There’s been a somewhat unusual (yet mildly interesting) photo floating around of a pen holder inside a car (a Ford Focus). While at first a pen holder doesn’t seem like something you’d normally find in a car, you soon realize something even that small could prove rather handy inside a car -- how often have you needed to quickly jot something down? Ever needed to sign your name on a birthday card on the way to a party, perhaps?
Small details like pen holders exist in websites and applications, too. Oftentimes, tiny features can make or break a project, especially in an era where mobile apps with animations and visceral feedback abound.
There are plenty of examples of “pen holder” features in the wild.
IFTTT’s Settings Menu
The Settings menu of the new IFTTT iPhone app opens with a smooth animation of the main dashboard screen flipping around -- and goes a step further by showing a blurred-out version of the other “side” of the just-flipped screen. It’s a cool, quiet feature that makes using the app even more enjoyable.
Twitter’s Character Highlighter
It can oftentimes be challenging to fit what needs to be said in 140 characters, but Twitter goes a step further to help you pare down your Tweets down by highlighting anything over Character Number 140. It’s a perfect example of Twitter’s genius user-centric design found throughout the service.
Apple’s Password Checklist
It seems every Web service today requires a different password with different, crazy requirements. At least sixteen characters? Fine, OK. With at least three symbols? Whatever. Oh, and you can’t use a word anywhere? You get the point.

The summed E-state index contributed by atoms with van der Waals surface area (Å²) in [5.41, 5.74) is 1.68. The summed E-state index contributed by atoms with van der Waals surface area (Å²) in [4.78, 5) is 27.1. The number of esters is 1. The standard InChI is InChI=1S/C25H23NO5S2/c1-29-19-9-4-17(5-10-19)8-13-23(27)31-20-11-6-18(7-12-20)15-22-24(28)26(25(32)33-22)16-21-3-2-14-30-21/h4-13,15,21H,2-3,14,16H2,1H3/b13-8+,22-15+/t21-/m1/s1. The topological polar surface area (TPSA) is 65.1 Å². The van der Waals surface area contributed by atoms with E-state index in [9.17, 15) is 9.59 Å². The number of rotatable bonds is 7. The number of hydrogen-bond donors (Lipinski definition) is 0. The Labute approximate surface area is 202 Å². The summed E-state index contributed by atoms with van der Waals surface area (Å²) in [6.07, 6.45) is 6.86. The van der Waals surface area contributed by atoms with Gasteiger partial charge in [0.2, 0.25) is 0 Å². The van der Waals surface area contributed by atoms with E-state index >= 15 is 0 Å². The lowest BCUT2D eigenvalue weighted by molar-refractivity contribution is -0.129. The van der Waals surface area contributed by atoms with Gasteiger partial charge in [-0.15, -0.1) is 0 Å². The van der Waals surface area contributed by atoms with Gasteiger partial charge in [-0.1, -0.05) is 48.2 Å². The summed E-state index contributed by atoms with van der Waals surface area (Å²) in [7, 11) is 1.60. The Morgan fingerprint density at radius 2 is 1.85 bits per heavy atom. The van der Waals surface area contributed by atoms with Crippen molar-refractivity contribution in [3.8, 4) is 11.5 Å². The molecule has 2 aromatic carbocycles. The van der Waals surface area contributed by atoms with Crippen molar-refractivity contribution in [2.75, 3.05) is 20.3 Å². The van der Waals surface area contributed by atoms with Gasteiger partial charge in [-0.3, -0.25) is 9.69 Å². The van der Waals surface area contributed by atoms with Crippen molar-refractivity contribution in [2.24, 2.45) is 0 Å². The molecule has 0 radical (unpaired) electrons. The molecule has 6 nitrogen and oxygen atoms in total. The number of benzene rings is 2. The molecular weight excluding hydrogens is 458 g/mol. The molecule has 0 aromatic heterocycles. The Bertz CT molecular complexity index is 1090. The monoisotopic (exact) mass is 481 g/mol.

Apple makes the process a bit less painful by offering a helpful pop-over that shows how closely your password meets their requirements when signing up for a new Apple ID. It helps to know what your password is lacking instead of submitting the form a half-dozen times trying to meet every silly password requirement.
Akismet’s Smiley Slider
If you’ve used a Wordpress blog, you’ve probably dealt with comment spam. Nobody knows who controls these rogue groups of shoe-peddling and weight loss product-dealing spam bots, but they’re a fact of life on today’s Web. Through the wizardry of Akismet, it’s possible to reduce or eliminate Wordpress comment spam. For personal users, Akismet asks for a small contribution (and why not? It’s a great plugin) -- but if you’d rather not pay, that’s OK, too. When you slide the yearly contribution slider all the way down to $0, the smiley face turns to a frown and the billing information disappears. It’s a nice, subtle -- yet guilt-inducing -- way of gathering payments while still offering an out to those who don’t want to come up with the cash.
OS X’s Alternate Letters
Apple’s latest OS X, between its impressive new features and power-user-loving touchpad gestures for nearly everything, packed in another terrific feature while typing -- holding down a key will present alternative versions of that letter. That means no more hunting around for a list of keyboard ALT codes, opening a character map, or relying on copying and pasting accented letters -- instead, hold down the button and select the character you need.
Chrome’s Incognito Tip
Google Chrome gives you a friendly message if you go to clear your history or browsing data twice in a short period of time: Next time, try the browser’s Incognito Mode to browse without cookies or history being saved. This notice might help eliminate some embarrassment for online shoppers (or ...other... history-clearers -- use your imagination).
Adding small features shows you value your users’ full experience, even beyond perfectly scripted content and flawless information architecture. It shows you’ve tested your product, and builds trust with your customers -- and they’re worth going the extra mile.
Go ahead and add the pen holder -- it won’t hurt.
About Steve Luvender
Steve Luvender is a Senior User Experience Designer at Liquid Interactive, where he works with organizations to design and implement solutions that delight people and create business results.